Muslim Brotherhood won’t replicate its 2005 electoral gains, says minister

Heba Fahmy
6 Min Read

CAIRO: Minister of Legal Affairs & Parliamentary Councils Moufid Shehab stated that the Muslim Brotherhood doesn’t exist according to Egyptian laws, saying the “banned” group won’t replicate its successful run in the 2005 elections this year.

“That’s absurd,” Muslim Brotherhood MP Mohamed El Beltagi told Daily News Egypt. “The reality proves [Shehab] wrong.”

Al-Wafd MP Mohamed Moustafa Sherdy concurred. “The Brotherhood has existed on the political scene since the beginning of the 20th century and I don’t think the government’s wish will make them disappear,” he told Daily News Egypt.

According to state-run daily Al Gomhuria, Shehab also stated that any Muslim Brotherhood member who attempts to run in the upcoming parliamentary elections this November — under either the Muslim Brotherhood title or under one of its slogans — will have his candidacy rejected by the Supreme Electoral Commission.

Shehab said that the Muslim Brotherhood was able in the 2005 parliamentary elections because its members ran as independents.

“In order to run for Parliamentary elections, you have to run as a member of an official political party or as an independent candidate. The Muslim Brotherhood isn’t a political party, so we have to run as independents,” said El-Beltagi.

In 2005, the Muslim Brotherhood won 88 seats or almost 20 percent of the 445 seats, making it the biggest opposition bloc in parliament dominated by members of the ruling National Democratic Party.

“The people chose us in 2005 as members of the Muslim Brotherhood,” said El-Beltagi. “We campaigned as members of the Muslim Brotherhood and used the same slogans and principles, but officially we were considered independents by the Supreme Electoral Commission.”

The Administrative Court ruled in 2005 in favor of the Muslim Brotherhood candidates using their slogan “Islam is the Solution” when campaigning in the parliamentary elections.

This verdict cited Article 2 of the Egyptian constitution, which states that “Islam is the religion of the state. Arabic is its official language, and the principal source of legislation is Islamic Jurisprudence (Sharia).”

“The opposition groups — including the Muslim Brotherhood — aren’t waiting for a non-democratic government to give them legitimacy,” Karima El-Hefnawy, a member of the National Association for Change and the Kefaya Movement for Change, told Daily News Egypt. “The NDP is the illegitimate party … the Muslim Brotherhood is legitimate.”

The Muslim Brotherhood announced last week that they are going to participate in the parliamentary elections in November, disregarding calls from several opposition groups to boycott the elections.

The government detained 170 Muslim Brotherhood members across 17 governorates following the announcement, according to Abdel-Moneim Abdel-Maqsoud, the group’s lawyer.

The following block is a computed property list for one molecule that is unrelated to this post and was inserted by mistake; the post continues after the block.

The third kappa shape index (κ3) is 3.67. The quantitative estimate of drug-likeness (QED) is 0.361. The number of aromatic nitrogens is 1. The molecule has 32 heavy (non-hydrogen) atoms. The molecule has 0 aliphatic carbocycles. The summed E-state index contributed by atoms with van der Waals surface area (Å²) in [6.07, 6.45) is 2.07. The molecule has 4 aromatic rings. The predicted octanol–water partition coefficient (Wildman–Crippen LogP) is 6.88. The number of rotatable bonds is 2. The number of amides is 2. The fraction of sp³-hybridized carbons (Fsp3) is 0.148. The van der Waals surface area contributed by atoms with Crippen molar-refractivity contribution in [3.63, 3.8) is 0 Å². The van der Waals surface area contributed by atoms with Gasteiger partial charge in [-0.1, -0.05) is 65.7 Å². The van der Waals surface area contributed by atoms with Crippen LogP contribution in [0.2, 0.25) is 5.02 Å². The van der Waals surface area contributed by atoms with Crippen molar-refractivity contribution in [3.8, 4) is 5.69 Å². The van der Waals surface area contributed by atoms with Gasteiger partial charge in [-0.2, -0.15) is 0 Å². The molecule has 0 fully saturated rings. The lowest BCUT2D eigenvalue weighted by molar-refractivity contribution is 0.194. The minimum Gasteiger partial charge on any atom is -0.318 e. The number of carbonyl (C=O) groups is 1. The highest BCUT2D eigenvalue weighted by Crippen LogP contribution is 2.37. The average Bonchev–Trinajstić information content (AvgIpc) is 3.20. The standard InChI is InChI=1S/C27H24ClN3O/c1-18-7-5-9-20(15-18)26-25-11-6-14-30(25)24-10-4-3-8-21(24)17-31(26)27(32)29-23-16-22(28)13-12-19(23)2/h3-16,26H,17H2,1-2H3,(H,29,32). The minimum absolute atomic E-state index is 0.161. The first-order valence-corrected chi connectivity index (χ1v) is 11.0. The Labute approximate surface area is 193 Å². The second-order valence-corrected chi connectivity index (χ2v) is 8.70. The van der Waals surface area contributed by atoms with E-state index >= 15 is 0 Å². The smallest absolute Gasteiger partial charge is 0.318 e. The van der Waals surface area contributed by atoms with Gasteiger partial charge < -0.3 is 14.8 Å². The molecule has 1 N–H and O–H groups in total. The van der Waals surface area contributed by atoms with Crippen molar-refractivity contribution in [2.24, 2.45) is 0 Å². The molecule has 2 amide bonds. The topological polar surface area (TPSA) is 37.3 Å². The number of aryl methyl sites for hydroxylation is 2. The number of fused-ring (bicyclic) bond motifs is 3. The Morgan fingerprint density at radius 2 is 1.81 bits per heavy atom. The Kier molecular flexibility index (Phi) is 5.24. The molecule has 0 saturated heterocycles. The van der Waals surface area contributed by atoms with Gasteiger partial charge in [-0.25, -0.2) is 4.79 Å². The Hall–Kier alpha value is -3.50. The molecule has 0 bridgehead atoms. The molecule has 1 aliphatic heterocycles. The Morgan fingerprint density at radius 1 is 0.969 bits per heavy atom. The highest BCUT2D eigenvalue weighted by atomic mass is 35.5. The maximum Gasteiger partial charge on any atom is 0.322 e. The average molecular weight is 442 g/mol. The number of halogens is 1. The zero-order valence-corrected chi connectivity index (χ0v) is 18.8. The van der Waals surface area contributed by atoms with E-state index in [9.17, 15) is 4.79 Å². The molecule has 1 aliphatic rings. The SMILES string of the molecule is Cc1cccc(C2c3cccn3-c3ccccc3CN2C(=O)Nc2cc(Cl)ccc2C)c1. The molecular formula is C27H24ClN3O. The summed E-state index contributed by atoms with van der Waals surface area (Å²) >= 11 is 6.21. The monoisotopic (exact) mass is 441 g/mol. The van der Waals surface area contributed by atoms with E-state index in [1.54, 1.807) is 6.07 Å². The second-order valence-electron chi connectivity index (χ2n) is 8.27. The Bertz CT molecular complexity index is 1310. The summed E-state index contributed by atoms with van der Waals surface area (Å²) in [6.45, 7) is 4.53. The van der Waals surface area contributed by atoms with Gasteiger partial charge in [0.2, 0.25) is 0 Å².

“Seventy-six of them remained in custody, while the rest were released,” Abdel-Maqsoud told Daily News Egypt.

The defendants were detained for allegedly joining a banned group that aims to violate the constitution, as well as for allegedly possessing publications that promote the ideology of a banned group.

“The government usually resorts to these methods before the parliamentary elections in an attempt to reduce the Muslim Brotherhood’s campaigning activities [and thereby] preventing them from winning,” Abdel-Maqsoud said.

“The judicial system hasn’t managed to issue a verdict to disband the Muslim Brotherhood to this day, so the Muslim Brotherhood still stands,” he added.

Nabil Abdel-Fattah, a researcher at Al-Ahram Center for Political and Strategic Studies, described the government’s stance towards the Muslim Brotherhood as “contradictive.”

“On one hand, the law officially considers the group banned,” Abdel-Fattah told Daily News Egypt. “On the other hand, the government allows them to publicly perform political and social activities as a group.”

Abdel-Fattah added that the Muslim Brotherhood has a powerful presence in the political and social arena.

“[The Muslim Brotherhood] got into parliament, [and] they hold prominent posts in many syndicates — including the Journalists and the Lawyers’ Syndicates,” said Abdel-Fattah.

Shehab said that the only reason the Muslim Brotherhood won those many seats in 2005 was the lack of participation of powerful political parties.

He added that this year, powerful parties — including Al-Wafd and Al Tagammou — will run in the elections, thus reducing the Muslim Brotherhood’s opportunity to repeat their 2005 results.

However, Abdel-Fattah believes that the current political situation in Egypt is “stagnant.”

“Political life in Egypt died around 58 years ago as a result of the lack of true political competition between different parties,” he said.


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